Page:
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How Thought triggers Emotion II

July 25, 2012

Aaron Beck, another disillusioned former psychoanalyst (there are quite a few), took Ellis’s ideas (see previous post) and developed Cognitive Therapy (CT). This approach is based on the theory that depression is due to distortions in the patient’s perspective which the therapist initially tries to highlight before encouraging the patient to change their attitudes. {Beck, Aaron T. (1975). Cognitive Therapy and the Emotional Disorders. International Universities Press.}

Beck’s Cognitive Distortions (Black and White Thinking)
1. All-or-nothing thinking – Thinking in absolute terms like “always”, “every”, “never” (ie “I’ll never be ready for the exam” ).
2. Overgeneralization – Drawing broad conclusions from limited evidence ( ie “People in big cities are unfriendly”).
3. Magical thinking – Expectation of certain outcomes based on unrelated events ( ie “I’ll have bad luck if I walk under that ladder ).
4. Anthropomorphism – Attributing human qualities to objects (ie “Computers just don’t like me”).
5. Mental filtering – Inability to focus on any positive features (ie “I can’t go out with my hair looking like this”).
6. Disqualifying the positive – Dismissing positive experiences for arbitrary reasons (ie “ I hate classes on a monday”).
7. Jumping to conclusions – Reaching negative conclusions from limited evidence. Two specific subtypes are also identified:
8. Mind reading – Sense of knowing the thoughts of others (ie “I can just tell that’s why he’s being nice to me” )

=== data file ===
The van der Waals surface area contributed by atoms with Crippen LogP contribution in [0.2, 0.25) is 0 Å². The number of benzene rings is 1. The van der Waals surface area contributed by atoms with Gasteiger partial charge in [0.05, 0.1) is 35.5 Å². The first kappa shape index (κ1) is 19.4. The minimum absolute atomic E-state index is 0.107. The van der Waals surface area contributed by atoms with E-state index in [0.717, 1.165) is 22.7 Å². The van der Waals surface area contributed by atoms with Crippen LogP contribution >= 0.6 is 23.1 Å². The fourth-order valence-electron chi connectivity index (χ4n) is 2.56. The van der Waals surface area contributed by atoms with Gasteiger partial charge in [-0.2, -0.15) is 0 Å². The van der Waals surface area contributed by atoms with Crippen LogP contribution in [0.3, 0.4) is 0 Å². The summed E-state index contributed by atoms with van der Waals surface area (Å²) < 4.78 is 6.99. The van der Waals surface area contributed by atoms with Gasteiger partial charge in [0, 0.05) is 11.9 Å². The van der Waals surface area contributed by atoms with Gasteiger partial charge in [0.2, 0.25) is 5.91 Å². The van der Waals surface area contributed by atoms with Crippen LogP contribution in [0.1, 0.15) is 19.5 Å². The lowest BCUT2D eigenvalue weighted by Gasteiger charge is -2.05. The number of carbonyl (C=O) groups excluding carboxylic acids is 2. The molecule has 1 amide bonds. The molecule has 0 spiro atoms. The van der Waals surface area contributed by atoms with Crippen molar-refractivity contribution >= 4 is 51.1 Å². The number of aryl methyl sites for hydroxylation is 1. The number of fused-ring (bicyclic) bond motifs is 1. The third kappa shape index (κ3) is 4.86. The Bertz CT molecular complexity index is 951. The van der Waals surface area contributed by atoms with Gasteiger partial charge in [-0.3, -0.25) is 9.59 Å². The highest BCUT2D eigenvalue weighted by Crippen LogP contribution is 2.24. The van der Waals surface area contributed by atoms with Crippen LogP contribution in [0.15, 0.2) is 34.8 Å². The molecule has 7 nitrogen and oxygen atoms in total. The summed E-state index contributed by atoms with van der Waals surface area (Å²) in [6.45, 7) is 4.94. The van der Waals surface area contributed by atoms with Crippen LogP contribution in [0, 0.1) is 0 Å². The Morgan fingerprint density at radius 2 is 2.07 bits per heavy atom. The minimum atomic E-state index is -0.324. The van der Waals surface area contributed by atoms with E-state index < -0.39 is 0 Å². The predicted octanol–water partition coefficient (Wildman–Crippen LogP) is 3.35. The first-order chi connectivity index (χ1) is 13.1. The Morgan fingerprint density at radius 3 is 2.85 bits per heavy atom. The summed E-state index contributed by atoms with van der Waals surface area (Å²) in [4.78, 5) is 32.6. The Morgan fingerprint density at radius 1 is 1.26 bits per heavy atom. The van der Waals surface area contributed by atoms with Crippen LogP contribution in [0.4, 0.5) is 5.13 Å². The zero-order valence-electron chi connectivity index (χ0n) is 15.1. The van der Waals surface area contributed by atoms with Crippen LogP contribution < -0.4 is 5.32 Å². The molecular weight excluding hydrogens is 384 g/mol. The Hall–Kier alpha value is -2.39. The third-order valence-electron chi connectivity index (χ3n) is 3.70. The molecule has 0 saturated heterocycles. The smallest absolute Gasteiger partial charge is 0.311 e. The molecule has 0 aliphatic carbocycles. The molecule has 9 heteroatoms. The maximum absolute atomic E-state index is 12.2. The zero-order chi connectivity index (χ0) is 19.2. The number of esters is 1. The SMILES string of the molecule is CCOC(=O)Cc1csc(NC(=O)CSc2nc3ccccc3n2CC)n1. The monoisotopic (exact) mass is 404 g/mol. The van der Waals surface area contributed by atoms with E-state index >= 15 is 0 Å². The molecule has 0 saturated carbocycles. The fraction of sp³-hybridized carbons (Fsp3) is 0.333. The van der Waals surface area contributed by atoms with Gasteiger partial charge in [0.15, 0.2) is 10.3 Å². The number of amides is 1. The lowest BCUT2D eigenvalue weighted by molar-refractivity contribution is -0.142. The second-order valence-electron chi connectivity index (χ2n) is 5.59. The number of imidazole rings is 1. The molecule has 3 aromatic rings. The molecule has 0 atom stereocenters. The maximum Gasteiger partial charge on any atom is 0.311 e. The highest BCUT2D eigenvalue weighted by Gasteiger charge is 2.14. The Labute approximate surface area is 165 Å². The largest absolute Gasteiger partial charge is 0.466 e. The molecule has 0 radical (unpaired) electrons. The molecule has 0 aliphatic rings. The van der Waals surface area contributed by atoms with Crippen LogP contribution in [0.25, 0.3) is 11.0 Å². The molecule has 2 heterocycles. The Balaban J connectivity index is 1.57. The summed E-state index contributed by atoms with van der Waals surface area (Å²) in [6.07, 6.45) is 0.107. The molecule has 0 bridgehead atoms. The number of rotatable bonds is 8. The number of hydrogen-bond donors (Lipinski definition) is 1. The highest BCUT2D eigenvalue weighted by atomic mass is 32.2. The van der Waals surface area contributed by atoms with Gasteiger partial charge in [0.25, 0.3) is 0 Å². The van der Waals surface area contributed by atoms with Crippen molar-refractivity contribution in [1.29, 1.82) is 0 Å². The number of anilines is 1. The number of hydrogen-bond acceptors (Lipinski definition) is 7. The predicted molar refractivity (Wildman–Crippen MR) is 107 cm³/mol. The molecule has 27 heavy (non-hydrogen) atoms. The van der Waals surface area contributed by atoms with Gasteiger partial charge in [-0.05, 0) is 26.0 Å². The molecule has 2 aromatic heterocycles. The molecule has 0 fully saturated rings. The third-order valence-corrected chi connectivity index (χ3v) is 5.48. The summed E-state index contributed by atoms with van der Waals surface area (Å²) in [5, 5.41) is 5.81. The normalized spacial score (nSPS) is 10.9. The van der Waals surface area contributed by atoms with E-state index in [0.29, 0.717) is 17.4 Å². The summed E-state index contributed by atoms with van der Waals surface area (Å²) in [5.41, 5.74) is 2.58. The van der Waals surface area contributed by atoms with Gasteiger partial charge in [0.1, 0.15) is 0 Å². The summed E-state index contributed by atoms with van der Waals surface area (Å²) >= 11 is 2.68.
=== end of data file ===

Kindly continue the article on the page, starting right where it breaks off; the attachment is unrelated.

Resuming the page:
9. Fortune telling – Inflexible expectations for how things will turn out before they happen (ie “I know it’s going to be a really boring evening” ).
10. Magnification and minimization – Magnifying or minimizing a memory or situation such that they no longer correspond to objective reality (ie “everyone else is smarter than me” ). One specific subtype is identified:
11. Catastrophizing – Consideration of only the worst possible outcome or a sense of a situation being unbearable when it is simply uncomfortable or inconvenient ( ie “I think my headache is the first sign of a stroke” ).
12. Emotional reasoning – Experiencing reality as a reflection of emotions, e.g. “I feel it, therefore it must be true.”
13. Should statements – Patterns of thought which imply the way things “should”, “ought” or “must” be and create an inflexible approach (“You should have known the train was delayed”).
14. Labeling and mislabeling – Limited thinking that labels people or situations in a fixed way. Mislabeling uses emotionally charged language (ie “That’s his typical thoughtless behaviour”).
15. Personalization – Attribution of personal responsibility (blame) for events over which a person has no control (ie “if only I hadn’t let her go on that trip she wouldn’t have got ill”).

Ellis, Beck and many others who follow a cognitive based approach consider that all psychological problems are the result of defective thinking. However, although this is a very important area of study, I have already suggested in other posts that this is an incorrect claim which fails to understand other significant influences on our cognition.

I will continue to explain how and why different systems of the body interact in future posts.

Spencer Joseph

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